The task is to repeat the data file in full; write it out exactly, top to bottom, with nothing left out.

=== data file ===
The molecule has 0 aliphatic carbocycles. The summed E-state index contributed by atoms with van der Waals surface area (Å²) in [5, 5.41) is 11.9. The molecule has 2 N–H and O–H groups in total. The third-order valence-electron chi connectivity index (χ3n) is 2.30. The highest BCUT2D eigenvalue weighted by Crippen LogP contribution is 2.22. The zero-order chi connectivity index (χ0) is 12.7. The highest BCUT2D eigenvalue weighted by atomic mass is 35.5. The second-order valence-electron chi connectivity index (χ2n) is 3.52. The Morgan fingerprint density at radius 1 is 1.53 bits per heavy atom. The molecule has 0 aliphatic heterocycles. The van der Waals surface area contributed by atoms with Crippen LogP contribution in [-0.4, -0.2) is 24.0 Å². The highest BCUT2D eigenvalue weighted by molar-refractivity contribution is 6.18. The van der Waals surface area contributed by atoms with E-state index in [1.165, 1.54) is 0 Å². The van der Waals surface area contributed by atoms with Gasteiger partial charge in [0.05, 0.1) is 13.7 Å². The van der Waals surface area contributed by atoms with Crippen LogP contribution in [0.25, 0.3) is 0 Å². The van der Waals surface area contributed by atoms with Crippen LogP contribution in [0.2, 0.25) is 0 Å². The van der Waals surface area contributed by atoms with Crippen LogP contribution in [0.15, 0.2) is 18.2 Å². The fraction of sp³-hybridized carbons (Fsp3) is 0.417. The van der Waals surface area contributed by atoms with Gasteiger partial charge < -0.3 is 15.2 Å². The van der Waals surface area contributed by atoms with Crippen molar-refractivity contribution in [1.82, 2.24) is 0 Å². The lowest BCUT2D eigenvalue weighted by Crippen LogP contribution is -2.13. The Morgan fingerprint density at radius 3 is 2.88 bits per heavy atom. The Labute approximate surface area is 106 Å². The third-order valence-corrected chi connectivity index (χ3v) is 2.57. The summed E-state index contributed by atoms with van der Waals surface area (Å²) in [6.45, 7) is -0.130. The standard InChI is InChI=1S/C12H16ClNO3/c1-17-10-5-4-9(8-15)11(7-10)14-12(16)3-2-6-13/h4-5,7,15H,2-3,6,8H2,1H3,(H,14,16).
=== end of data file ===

The molecule has 0 aliphatic carbocycles. The summed E-state index contributed by atoms with van der Waals surface area (Å²) in [5, 5.41) is 11.9. The molecule has 2 N–H and O–H groups in total. The third-order valence-electron chi connectivity index (χ3n) is 2.30. The highest BCUT2D eigenvalue weighted by Crippen LogP contribution is 2.22. The zero-order chi connectivity index (χ0) is 12.7. The highest BCUT2D eigenvalue weighted by atomic mass is 35.5. The second-order valence-electron chi connectivity index (χ2n) is 3.52. The Morgan fingerprint density at radius 1 is 1.53 bits per heavy atom. The molecule has 0 aliphatic heterocycles. The van der Waals surface area contributed by atoms with Crippen LogP contribution in [-0.4, -0.2) is 24.0 Å². The highest BCUT2D eigenvalue weighted by molar-refractivity contribution is 6.18. The van der Waals surface area contributed by atoms with E-state index in [1.165, 1.54) is 0 Å². The van der Waals surface area contributed by atoms with Gasteiger partial charge in [0.05, 0.1) is 13.7 Å². The van der Waals surface area contributed by atoms with Crippen LogP contribution in [0.25, 0.3) is 0 Å². The van der Waals surface area contributed by atoms with Crippen LogP contribution in [0.2, 0.25) is 0 Å². The van der Waals surface area contributed by atoms with Crippen LogP contribution in [0.15, 0.2) is 18.2 Å². The fraction of sp³-hybridized carbons (Fsp3) is 0.417. The van der Waals surface area contributed by atoms with Gasteiger partial charge < -0.3 is 15.2 Å². The van der Waals surface area contributed by atoms with Crippen molar-refractivity contribution in [1.82, 2.24) is 0 Å². The lowest BCUT2D eigenvalue weighted by Crippen LogP contribution is -2.13. The Morgan fingerprint density at radius 3 is 2.88 bits per heavy atom. The Labute approximate surface area is 106 Å². The third-order valence-corrected chi connectivity index (χ3v) is 2.57. The summed E-state index contributed by atoms with van der Waals surface area (Å²) in [6.45, 7) is -0.130. The standard InChI is InChI=1S/C12H16ClNO3/c1-17-10-5-4-9(8-15)11(7-10)14-12(16)3-2-6-13/h4-5,7,15H,2-3,6,8H2,1H3,(H,14,16).